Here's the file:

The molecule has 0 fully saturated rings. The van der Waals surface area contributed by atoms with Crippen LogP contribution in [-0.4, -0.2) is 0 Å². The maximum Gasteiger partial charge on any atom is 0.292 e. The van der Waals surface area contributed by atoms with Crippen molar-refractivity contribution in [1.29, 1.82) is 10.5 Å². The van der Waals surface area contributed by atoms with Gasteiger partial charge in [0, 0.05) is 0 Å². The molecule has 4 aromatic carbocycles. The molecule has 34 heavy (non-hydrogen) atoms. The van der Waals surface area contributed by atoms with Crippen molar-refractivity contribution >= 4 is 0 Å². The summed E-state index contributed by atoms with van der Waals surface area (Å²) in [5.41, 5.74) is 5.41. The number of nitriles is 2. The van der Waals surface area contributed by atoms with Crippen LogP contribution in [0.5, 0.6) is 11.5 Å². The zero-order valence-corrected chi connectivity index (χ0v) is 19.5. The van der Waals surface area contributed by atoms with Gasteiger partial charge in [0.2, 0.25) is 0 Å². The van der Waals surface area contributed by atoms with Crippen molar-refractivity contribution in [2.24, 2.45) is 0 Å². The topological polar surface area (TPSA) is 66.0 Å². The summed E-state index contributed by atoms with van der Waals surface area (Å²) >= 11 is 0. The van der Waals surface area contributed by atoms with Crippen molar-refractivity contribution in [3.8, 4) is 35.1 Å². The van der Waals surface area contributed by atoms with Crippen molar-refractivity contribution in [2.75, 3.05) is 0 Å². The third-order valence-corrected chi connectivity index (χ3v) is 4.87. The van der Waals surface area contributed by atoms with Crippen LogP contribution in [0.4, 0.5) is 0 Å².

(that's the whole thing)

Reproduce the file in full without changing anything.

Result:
The molecule has 0 fully saturated rings. The van der Waals surface area contributed by atoms with Crippen LogP contribution in [-0.4, -0.2) is 0 Å². The maximum Gasteiger partial charge on any atom is 0.292 e. The van der Waals surface area contributed by atoms with Crippen molar-refractivity contribution in [1.29, 1.82) is 10.5 Å². The van der Waals surface area contributed by atoms with Gasteiger partial charge in [0, 0.05) is 0 Å². The molecule has 4 aromatic carbocycles. The molecule has 34 heavy (non-hydrogen) atoms. The van der Waals surface area contributed by atoms with Crippen molar-refractivity contribution >= 4 is 0 Å². The summed E-state index contributed by atoms with van der Waals surface area (Å²) in [5.41, 5.74) is 5.41. The number of nitriles is 2. The van der Waals surface area contributed by atoms with Crippen LogP contribution in [0.5, 0.6) is 11.5 Å². The zero-order valence-corrected chi connectivity index (χ0v) is 19.5. The van der Waals surface area contributed by atoms with Gasteiger partial charge in [0.2, 0.25) is 0 Å². The van der Waals surface area contributed by atoms with Crippen molar-refractivity contribution in [2.24, 2.45) is 0 Å². The topological polar surface area (TPSA) is 66.0 Å². The summed E-state index contributed by atoms with van der Waals surface area (Å²) >= 11 is 0. The van der Waals surface area contributed by atoms with Crippen molar-refractivity contribution in [3.8, 4) is 35.1 Å². The van der Waals surface area contributed by atoms with Crippen molar-refractivity contribution in [2.75, 3.05) is 0 Å². The third-order valence-corrected chi connectivity index (χ3v) is 4.87. The van der Waals surface area contributed by atoms with Crippen LogP contribution in [0.4, 0.5) is 0 Å².